The music fest – which is in its second year of existence – was attended by nearly 10,000 people and featured a more musically and ethnically diverse lineup than it had in its inaugural year.
But the rapping wasn’t merely tied to big names, Seattle rapper Shabazz Palaces, Dallas favorites Cure for Paranoia and new schooler Rapsody ensured that at least one day of the festival included lots music of the non-singer-songwriter variety.
Noticeably, Saturday also featured several of non-white performers who play genre defying music. Those bands included these favorites of NPR Music: Bedouine, Jay Som, Hurray for the Riff Raff and Chicano Batman.
And the audiences for these acts (which largely seemed non-white as well) seemed particularly invested in showing up and showing out in celebration of equal representation. For example, at least 100 Latino audience members skipped a performance by Waxahachie to position themselves in front of the stage for Los Angeles’ Chicano Batman.
Sunday’s lineup wasn’t nearly as ethnically diverse as Saturday’s. And musically speaking, Sunday was a more alt-rock centric gathering. Father John Misty and Courtney Barnett headlined the Northern Stage and North Texans the Vandoliers and The Texas Gentlemen headlined the Wildcatters Network Stage.
All four performances were well attended and thoroughly enjoyed. But it was the indie band tUnE-yArDs who won the day.
The band, which is the brainchild of leader Merrill Garbus, featured ukulele, African and Haitian rhythms, vocal looping, synths and more percussion than could ever be described. And it had audience members (including myself) jumping, dancing and reciting lyrics.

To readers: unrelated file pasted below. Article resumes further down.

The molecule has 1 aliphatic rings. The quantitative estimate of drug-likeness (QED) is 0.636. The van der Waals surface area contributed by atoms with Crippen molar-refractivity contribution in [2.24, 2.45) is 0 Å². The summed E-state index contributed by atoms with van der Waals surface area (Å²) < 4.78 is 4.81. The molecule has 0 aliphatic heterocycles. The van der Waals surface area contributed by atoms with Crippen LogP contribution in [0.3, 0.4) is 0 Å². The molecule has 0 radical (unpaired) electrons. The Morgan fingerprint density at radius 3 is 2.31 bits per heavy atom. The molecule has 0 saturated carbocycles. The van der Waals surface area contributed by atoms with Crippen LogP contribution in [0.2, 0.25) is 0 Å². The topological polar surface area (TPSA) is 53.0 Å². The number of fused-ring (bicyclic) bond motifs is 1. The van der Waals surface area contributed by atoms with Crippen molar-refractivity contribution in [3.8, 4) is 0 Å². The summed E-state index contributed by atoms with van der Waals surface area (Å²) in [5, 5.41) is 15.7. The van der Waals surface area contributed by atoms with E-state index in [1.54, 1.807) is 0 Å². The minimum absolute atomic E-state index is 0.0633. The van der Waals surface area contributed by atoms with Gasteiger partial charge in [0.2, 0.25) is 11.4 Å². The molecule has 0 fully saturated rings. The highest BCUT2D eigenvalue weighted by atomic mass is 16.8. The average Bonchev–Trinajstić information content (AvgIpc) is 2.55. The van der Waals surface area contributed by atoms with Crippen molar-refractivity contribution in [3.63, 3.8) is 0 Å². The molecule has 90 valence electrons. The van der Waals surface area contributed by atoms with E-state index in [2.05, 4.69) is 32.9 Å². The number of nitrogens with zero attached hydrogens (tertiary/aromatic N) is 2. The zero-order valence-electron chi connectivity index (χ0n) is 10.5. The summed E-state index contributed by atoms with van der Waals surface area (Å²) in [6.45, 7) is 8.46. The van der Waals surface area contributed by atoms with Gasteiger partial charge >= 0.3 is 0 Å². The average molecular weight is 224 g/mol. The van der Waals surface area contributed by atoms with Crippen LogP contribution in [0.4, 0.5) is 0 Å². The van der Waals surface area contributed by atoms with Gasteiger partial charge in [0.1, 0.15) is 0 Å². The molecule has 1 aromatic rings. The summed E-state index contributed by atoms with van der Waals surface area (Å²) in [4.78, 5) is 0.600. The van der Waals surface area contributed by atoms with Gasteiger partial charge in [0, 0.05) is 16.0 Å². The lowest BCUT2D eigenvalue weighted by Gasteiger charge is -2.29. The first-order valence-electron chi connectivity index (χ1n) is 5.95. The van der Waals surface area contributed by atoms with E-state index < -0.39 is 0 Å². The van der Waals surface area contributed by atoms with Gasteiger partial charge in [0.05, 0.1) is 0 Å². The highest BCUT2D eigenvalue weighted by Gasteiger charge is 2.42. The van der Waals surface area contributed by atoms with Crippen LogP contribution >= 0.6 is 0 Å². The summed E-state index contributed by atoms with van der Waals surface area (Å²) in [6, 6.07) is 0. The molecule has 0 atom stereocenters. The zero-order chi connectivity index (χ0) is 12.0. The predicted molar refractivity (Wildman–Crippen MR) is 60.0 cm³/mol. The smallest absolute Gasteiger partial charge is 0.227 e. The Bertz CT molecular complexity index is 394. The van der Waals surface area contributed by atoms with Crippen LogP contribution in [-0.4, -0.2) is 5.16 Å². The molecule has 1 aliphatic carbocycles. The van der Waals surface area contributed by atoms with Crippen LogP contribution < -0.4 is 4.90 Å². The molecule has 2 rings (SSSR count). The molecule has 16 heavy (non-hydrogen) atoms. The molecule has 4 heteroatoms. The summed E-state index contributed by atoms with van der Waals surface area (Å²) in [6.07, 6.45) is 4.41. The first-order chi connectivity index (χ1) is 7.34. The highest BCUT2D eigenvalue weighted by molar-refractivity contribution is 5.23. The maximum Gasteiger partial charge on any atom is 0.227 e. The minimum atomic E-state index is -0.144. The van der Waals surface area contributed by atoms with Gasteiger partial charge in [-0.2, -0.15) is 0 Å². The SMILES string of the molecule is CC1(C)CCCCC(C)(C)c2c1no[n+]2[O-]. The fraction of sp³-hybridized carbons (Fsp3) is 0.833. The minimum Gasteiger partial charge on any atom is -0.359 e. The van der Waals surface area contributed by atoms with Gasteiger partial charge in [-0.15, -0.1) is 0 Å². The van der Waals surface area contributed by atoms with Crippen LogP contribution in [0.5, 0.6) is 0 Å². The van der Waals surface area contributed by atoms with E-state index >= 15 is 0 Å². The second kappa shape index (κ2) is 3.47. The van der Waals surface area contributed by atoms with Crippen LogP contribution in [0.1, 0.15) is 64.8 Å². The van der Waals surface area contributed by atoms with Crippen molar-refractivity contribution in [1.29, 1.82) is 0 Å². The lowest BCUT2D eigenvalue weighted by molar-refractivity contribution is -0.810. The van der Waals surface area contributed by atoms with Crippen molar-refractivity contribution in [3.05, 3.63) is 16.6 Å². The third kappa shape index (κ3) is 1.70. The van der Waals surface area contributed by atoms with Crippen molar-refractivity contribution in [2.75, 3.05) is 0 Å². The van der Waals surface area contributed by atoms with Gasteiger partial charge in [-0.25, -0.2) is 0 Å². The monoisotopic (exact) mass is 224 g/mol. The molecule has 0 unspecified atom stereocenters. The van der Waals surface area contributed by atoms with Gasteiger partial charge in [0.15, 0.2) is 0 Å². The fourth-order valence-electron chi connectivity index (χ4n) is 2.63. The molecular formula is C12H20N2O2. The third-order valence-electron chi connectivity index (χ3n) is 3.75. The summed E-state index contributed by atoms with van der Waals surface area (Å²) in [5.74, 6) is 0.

Garbus’ music tackles race, gender, privilege, culture and appropriation and is still uplifting. Luckily, tUnE-yArDs is focuses on entertaining, not preaching. It was fun from start to finish.
Overall, the Fortress Festival seemed to go off without a hitch. The diverse lineup yielded a diverse audience. And the return to traditional alt-rock on Sunday was appreciated by fans of music stations like 91.7 KXT.
Unfortunately, visual arts were poorly represented at the fest. An installation by arts collective Art Tooth was the lone piece of visual artwork. It was a beautiful yarn weaving that lived between the two stages, but that being the lone piece of artwork was sort of odd. The festival is produced by Fortress Presents and the Modern Art Museum of Fort Worth, so one might assume that contemporary artwork would’ve been on view. Last year, the Modern hosted one of the two stages on their reflecting pool and the outdoor sculptures added something special to the venue. Plus, your ticket offered you free admission into the museum. This year, both stages were on the Memorial Center’s yard and there did seem to be a vacuum of culture despite being in the city’s cultural district. But rumors are that this complaint will be remedied in the future.
Though still in the infantry stages, Fortress Fest looks like an event that will become larger and become the sort of destination festival that organizers desire it to be.